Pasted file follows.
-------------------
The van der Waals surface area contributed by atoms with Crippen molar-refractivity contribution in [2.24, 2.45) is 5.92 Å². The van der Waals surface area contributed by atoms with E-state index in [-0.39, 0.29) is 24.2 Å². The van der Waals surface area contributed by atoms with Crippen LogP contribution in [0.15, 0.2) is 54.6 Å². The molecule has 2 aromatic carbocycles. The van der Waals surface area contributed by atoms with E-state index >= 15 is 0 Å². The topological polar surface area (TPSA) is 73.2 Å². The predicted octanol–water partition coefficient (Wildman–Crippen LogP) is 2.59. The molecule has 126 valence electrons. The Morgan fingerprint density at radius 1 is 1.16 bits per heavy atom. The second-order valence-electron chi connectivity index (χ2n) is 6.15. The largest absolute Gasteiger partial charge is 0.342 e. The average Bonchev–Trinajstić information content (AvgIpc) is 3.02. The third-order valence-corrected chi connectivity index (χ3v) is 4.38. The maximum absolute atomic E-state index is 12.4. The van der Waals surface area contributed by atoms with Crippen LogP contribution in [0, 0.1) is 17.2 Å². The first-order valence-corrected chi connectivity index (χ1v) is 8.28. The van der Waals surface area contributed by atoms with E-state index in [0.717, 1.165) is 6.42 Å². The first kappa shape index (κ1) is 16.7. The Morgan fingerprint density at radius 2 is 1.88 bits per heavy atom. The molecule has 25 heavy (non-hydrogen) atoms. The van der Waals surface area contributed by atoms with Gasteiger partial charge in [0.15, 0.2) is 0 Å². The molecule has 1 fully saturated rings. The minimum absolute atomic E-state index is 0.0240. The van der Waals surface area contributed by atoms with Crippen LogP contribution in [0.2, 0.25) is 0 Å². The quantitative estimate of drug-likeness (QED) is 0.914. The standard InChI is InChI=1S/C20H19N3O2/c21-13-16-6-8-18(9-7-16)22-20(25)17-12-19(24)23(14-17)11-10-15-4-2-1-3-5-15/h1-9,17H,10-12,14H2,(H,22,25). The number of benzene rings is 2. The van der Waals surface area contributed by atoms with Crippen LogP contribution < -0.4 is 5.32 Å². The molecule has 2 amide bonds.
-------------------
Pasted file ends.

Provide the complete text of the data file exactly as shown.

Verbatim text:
The van der Waals surface area contributed by atoms with Crippen molar-refractivity contribution in [2.24, 2.45) is 5.92 Å². The van der Waals surface area contributed by atoms with E-state index in [-0.39, 0.29) is 24.2 Å². The van der Waals surface area contributed by atoms with Crippen LogP contribution in [0.15, 0.2) is 54.6 Å². The molecule has 2 aromatic carbocycles. The van der Waals surface area contributed by atoms with E-state index >= 15 is 0 Å². The topological polar surface area (TPSA) is 73.2 Å². The predicted octanol–water partition coefficient (Wildman–Crippen LogP) is 2.59. The molecule has 126 valence electrons. The Morgan fingerprint density at radius 1 is 1.16 bits per heavy atom. The second-order valence-electron chi connectivity index (χ2n) is 6.15. The largest absolute Gasteiger partial charge is 0.342 e. The average Bonchev–Trinajstić information content (AvgIpc) is 3.02. The third-order valence-corrected chi connectivity index (χ3v) is 4.38. The maximum absolute atomic E-state index is 12.4. The van der Waals surface area contributed by atoms with Crippen LogP contribution in [0, 0.1) is 17.2 Å². The first-order valence-corrected chi connectivity index (χ1v) is 8.28. The van der Waals surface area contributed by atoms with E-state index in [0.717, 1.165) is 6.42 Å². The first kappa shape index (κ1) is 16.7. The Morgan fingerprint density at radius 2 is 1.88 bits per heavy atom. The molecule has 25 heavy (non-hydrogen) atoms. The van der Waals surface area contributed by atoms with Gasteiger partial charge in [0.15, 0.2) is 0 Å². The molecule has 1 fully saturated rings. The minimum absolute atomic E-state index is 0.0240. The van der Waals surface area contributed by atoms with Crippen LogP contribution in [0.2, 0.25) is 0 Å². The quantitative estimate of drug-likeness (QED) is 0.914. The standard InChI is InChI=1S/C20H19N3O2/c21-13-16-6-8-18(9-7-16)22-20(25)17-12-19(24)23(14-17)11-10-15-4-2-1-3-5-15/h1-9,17H,10-12,14H2,(H,22,25). The number of benzene rings is 2. The van der Waals surface area contributed by atoms with Crippen LogP contribution < -0.4 is 5.32 Å². The molecule has 2 amide bonds.